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Preventing deaths and injuries from house fires: an outcome evaluation of a community-based smoke alarm installation programme
  1. Gregory R Istre1,
  2. Mary A McCoy1,
  3. Billy J Moore2,
  4. Carey Roper3,
  5. Shelli Stephens-Stidham1,
  6. Jeffrey J Barnard4,
  7. Debra K Carlin3,
  8. Martha Stowe1,5,
  9. Ron J Anderson2
  1. 1Injury Prevention Center of Greater Dallas, Dallas, Texas, USA
  2. 2Parkland Health and Hospital System, Dallas, Texas, USA
  3. 3Inspection and Life Safety Education Division, Dallas Fire Rescue Department, Dallas, Texas, USA
  4. 4The Southwestern Institute of Forensic Sciences, Office of the Medical Examiner, Dallas, Texas, USA
  5. 5Vickery Meadow Youth Development Foundation, Dallas, Texas, USA
  1. Correspondence to Dr Gregory R Istre,  Injury Prevention Center of Greater Dallas, 6300 Harry Hines Blvd., Suite 240, Dallas, TX 75235, USA; greg.istre{at}{at}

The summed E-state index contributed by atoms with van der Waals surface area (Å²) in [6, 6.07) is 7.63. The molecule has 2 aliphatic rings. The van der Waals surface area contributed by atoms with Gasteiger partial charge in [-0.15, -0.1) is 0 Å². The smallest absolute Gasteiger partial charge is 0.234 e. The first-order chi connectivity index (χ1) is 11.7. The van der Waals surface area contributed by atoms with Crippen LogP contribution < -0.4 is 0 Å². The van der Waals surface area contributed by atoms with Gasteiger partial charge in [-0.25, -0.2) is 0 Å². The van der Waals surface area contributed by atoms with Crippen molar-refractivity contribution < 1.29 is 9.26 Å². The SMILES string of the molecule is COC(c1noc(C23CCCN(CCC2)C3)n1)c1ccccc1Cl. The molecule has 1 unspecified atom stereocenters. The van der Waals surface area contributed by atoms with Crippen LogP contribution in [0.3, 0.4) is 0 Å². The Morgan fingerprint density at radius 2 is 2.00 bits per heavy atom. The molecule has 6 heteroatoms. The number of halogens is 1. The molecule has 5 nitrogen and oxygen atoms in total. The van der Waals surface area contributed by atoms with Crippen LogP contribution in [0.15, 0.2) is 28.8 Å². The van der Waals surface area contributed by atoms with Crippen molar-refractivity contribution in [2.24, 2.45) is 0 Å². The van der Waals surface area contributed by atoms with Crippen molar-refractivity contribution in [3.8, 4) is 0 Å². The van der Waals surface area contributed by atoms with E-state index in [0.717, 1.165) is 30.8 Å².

Background Few studies have examined the impact of community-based smoke alarm (SA) distribution programmes on the occurrence of house fire-related deaths and injuries (HF-D/I).

Objective To determine whether the rate of HF-D/I differed for programme houses that had a SA installed through a community-based programme called Operation Installation, versus non-programme houses in the same census tracts that had not received such a SA.

Methods Teams of volunteers and firefighters canvassed houses in 36 high-risk target census tracts in Dallas, TX, between April 2001 and April 2011, and installed lithium-powered SAs in houses where residents were present and gave permission. We then followed incidence of HF-D/I among residents of the 8134 programme houses versus the 24 346 non-programme houses.

Results After a mean of 5.2 years of follow-up, the unadjusted HF-D/I rate was 68% lower among residents of programme houses versus non-programme houses (3.1 vs 9.6 per 100 000 population, respectively; rate ratio, 0.32; 95% CI 0.10 to 0.84). Multivariate analysis including several demographic variables showed that the adjusted HF-D/I rate in programme houses was 63% lower than non-programme houses. The programme was most effective in the first 5 years after SA installation, with declining difference in rates after the 6th year, probably due to SAs becoming non-functional during that time.

Conclusions This collaborative, community-based SA installation programme was effective at preventing deaths and injuries from house fires, but the duration of effectiveness was less than 10 years.

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